I withdrew from our marriage and communicated on autopilot. I was ‘living’ life without engaging with it. He always read our morning devotions. Most of the time he never bothered to ask my opinion on what he’d just read. He would just waffle on while I listened . . . or pretended to. If he did ask, I would gently say that there was nothing to add. After that it was easy because he often disappeared outside to wash the car, the same car he washed in the evening when we got home from work. At least this gave me space to breathe while I cooked breakfast and lunch before showering for work.
The drive to work and back home was also easy because the radio was always on. There was no need to communicate. I answered any question he had, and I spoke to him when necessary, but that was it. After a few days he started asking me if I was ok. I would look at him, frown slightly and then answer ‘Yes’. What did he care?
I was wary of non descript arguments, above all I just wanted peace. However, I don’t know which is worse, being ignored by your spouse or ignoring your own existence. Self-preservation says there should be balance, but how do you achieve this when you’re married to a narcissist? The answer? You don’t because you can’t. I put my ‘game face’ on every single morning and took it off as I fell asleep each night. There was very little feuding, and if I sensed one, I apologised profusely and rectified the wrongly perceived slight. This behaviour eventually feels like you have denied and abandoned your own self. You’ve revoked your very existence, what a traitor to you! Ironically you find yourself hurting over your treatment of yourself and how your narcissistic spouse is treating you. Self abuse?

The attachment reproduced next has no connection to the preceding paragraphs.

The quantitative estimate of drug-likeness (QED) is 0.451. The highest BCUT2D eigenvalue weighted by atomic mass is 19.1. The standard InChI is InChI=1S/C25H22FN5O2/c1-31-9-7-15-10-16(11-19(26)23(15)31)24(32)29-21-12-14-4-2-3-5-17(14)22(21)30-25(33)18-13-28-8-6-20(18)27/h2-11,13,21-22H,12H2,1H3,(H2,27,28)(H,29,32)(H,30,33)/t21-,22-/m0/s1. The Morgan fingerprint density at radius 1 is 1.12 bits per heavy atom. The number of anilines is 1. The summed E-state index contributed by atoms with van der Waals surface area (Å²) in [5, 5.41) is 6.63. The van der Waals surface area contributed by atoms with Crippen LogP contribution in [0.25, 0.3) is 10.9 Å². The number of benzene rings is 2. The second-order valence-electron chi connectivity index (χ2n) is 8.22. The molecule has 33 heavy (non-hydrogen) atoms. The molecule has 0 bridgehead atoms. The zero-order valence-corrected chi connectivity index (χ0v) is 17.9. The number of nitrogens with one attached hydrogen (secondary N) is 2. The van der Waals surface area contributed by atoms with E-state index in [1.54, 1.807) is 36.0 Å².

Out of the blue one evening he suggested we sleep at his office which he had turned into a bunker. We hadn’t done it for a long time. I agreed, though silently I wished he had gone and left me to have the house to myself. On the journey there he asked a few times if I was ok. Each time I said that I was. Eventually he said that he knew me well enough to know when something was wrong. I asked if he had noticed that we had not argued for some time. He had noticed. I asked if he was happy about this, again he said that he was. I concluded the matter by saying that as long as he was happy and that his needs were being met, life couldn’t get any better. He didn’t say anything to this.
When we arrived at his office, he turned on his computer and told me to find a film we could both watch. Before he left he stooped down in front of me and asked me to tell him what was wrong. I shook my head and brushed him away. He headed to the kitchen to make a light supper for us. When he returned he tenderly swung my chair round.
“Byooti, there is something wrong and I want to know what it is.”
I stared into his face and was crushed. His handsome face was filled with concern, but I had been betrayed by that look too many times before. Without purposefully wanting to, I started to cry. I stated that he never listened to me and that he never compromised. I declared that the only reason we had experienced a period of peace was because I had done everything he wanted with no thought of myself. I wept because although he held me close in a long tender embrace and promised to do better, I knew it was never going to happen. I also knew that I wasn’t going to sacrifice myself for my marriage any longer. I prepared myself for warfare.